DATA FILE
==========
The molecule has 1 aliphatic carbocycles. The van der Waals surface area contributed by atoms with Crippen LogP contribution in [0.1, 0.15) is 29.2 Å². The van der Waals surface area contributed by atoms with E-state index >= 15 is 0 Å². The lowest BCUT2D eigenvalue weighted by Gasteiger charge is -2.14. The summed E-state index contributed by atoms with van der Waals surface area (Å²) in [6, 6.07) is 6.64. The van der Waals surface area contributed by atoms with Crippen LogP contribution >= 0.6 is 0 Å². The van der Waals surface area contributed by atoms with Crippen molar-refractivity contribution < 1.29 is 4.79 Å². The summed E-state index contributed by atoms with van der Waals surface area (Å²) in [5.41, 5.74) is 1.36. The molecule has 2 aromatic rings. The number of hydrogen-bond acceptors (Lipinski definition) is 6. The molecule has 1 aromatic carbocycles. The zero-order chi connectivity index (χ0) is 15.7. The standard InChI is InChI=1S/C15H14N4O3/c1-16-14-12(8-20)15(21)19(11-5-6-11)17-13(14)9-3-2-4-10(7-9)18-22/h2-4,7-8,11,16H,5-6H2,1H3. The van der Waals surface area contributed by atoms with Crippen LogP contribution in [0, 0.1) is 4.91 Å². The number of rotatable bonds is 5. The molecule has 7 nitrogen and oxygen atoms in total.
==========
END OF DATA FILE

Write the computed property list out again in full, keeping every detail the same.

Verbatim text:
The molecule has 1 aliphatic carbocycles. The van der Waals surface area contributed by atoms with Crippen LogP contribution in [0.1, 0.15) is 29.2 Å². The van der Waals surface area contributed by atoms with E-state index >= 15 is 0 Å². The lowest BCUT2D eigenvalue weighted by Gasteiger charge is -2.14. The summed E-state index contributed by atoms with van der Waals surface area (Å²) in [6, 6.07) is 6.64. The van der Waals surface area contributed by atoms with Crippen LogP contribution >= 0.6 is 0 Å². The van der Waals surface area contributed by atoms with Crippen molar-refractivity contribution < 1.29 is 4.79 Å². The summed E-state index contributed by atoms with van der Waals surface area (Å²) in [5.41, 5.74) is 1.36. The molecule has 2 aromatic rings. The number of hydrogen-bond acceptors (Lipinski definition) is 6. The molecule has 1 aromatic carbocycles. The zero-order chi connectivity index (χ0) is 15.7. The standard InChI is InChI=1S/C15H14N4O3/c1-16-14-12(8-20)15(21)19(11-5-6-11)17-13(14)9-3-2-4-10(7-9)18-22/h2-4,7-8,11,16H,5-6H2,1H3. The van der Waals surface area contributed by atoms with Crippen LogP contribution in [0, 0.1) is 4.91 Å². The number of rotatable bonds is 5. The molecule has 7 nitrogen and oxygen atoms in total.